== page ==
This is a pretty interesting article from outside the usual fanboy circle of craft - but it still illustrates an analytical tendency that hinders discussion. Consider this:
It's no secret that without Jim Koch and Boston Beer as standard bearers for the industry, craft beer would not have its current identity and the trade group is loathe to lose its most effective cheerleader.
You can take this sentence at least a couple of ways. Either (i) Koch has been a major cause of the success of US craft or (ii) he has shaped US craft to meet the needs of Koch and in doing so brought others along with him. The trouble is both suggest a "but for Koch" implication which is not realistic even if it is seductive. We must keep in mind that, while craft has made him massively wealthy, the man also believes yogurt helps him be less drunk. Because he is human and few humans lack their own weirdnesses.
Good beer has been made for millennium after millennium by millions of people. It has satisfied literally billions of humans over hundreds of billions of experiences in both its functional and pleasurable aspects. It is in a real sense the cause and effect merged. But there is a tendency to ignore that reality and place upon the head of those who harness - or shackle - beer's inherent continuity with a gold star. I suppose it's due to the need to get ones hand around the scale of beer's place in our cultural heritage. But beer is too much like a virus for that. It's too much like an independent phenomenon, slightly separate from the people who brew it.
Koch is not the cause of the success of Shocktop as the piece suggests. Beer itself is. It's brewed by so many to such ready profit exactly because of its simplicity. We are in a time of transition away from the exceptionalist fallacies of the last ten years back to the reality of diverse pervasive skillful brewing. It is very similar to the post-Revolutionary era as well as the early colonial period. They are each eras before aggregation occurs. Then... it occurs. It's cyclical. Koch has just been repeated the pattern of E.P. Taylor starting in the Canada of the 1920s before moving on to the UK, using his understanding of merger and acquisition. He is just like the Rutgers brothers, Anthony and Harman in New York City in the mid-1700s creating a vertically integrated brewing dynasty across Manhattan. He's like the Hanseatic brewers' guilds in the 1400s leveraging the new opportunities of hops. He has asserted control. If he had not filled the space of the controlling craft aggregator someone else would have. It's not the stuff of alternate universe fantasy to point out the propensity of brewing to provide for this. There's a reason all the home runs in sport are hit in baseball. Because it provides for it.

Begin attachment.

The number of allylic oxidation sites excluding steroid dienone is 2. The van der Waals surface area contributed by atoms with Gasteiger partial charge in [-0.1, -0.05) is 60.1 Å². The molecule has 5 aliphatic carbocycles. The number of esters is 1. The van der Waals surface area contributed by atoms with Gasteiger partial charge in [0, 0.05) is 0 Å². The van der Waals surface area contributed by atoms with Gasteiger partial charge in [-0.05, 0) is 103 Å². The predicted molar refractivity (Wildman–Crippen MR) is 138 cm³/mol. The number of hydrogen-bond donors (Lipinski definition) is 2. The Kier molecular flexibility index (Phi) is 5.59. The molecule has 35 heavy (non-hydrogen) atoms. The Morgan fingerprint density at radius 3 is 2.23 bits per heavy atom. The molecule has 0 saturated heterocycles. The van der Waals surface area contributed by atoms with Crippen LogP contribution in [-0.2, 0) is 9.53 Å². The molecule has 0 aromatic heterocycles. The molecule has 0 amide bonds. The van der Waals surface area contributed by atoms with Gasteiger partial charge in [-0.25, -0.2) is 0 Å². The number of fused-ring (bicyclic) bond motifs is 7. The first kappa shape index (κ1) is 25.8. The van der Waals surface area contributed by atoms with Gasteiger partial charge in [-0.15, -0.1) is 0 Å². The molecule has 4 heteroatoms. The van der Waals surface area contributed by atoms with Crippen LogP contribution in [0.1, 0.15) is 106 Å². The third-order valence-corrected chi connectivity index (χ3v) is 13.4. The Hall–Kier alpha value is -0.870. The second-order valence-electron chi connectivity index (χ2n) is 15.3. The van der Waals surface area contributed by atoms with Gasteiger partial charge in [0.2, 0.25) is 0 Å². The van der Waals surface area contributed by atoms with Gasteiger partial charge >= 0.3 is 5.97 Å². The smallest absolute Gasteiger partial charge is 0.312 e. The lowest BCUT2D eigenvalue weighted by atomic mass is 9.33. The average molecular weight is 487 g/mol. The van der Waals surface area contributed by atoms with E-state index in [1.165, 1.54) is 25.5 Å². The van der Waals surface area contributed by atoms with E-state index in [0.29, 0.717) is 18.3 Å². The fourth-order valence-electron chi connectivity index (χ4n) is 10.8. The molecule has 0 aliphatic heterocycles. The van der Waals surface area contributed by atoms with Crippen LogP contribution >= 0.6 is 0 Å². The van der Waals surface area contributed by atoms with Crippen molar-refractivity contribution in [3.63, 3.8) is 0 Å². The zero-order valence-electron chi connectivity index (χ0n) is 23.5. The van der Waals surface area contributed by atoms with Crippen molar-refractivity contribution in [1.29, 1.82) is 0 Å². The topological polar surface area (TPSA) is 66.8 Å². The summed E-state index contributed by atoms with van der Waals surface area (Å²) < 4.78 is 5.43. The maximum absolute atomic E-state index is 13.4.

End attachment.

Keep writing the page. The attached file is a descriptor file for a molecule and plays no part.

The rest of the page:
This is a nice segue. I need to get back into the records to study brewing in North America before 1850. There is such a wealth of databases to work through that it would be more than a disservice not to. Primary records which tell their own story. No spin doctors. Maybe. Gotta watch out for those who give themselves a gold star or who sidle up next to them. Gotta keep an eye out for them.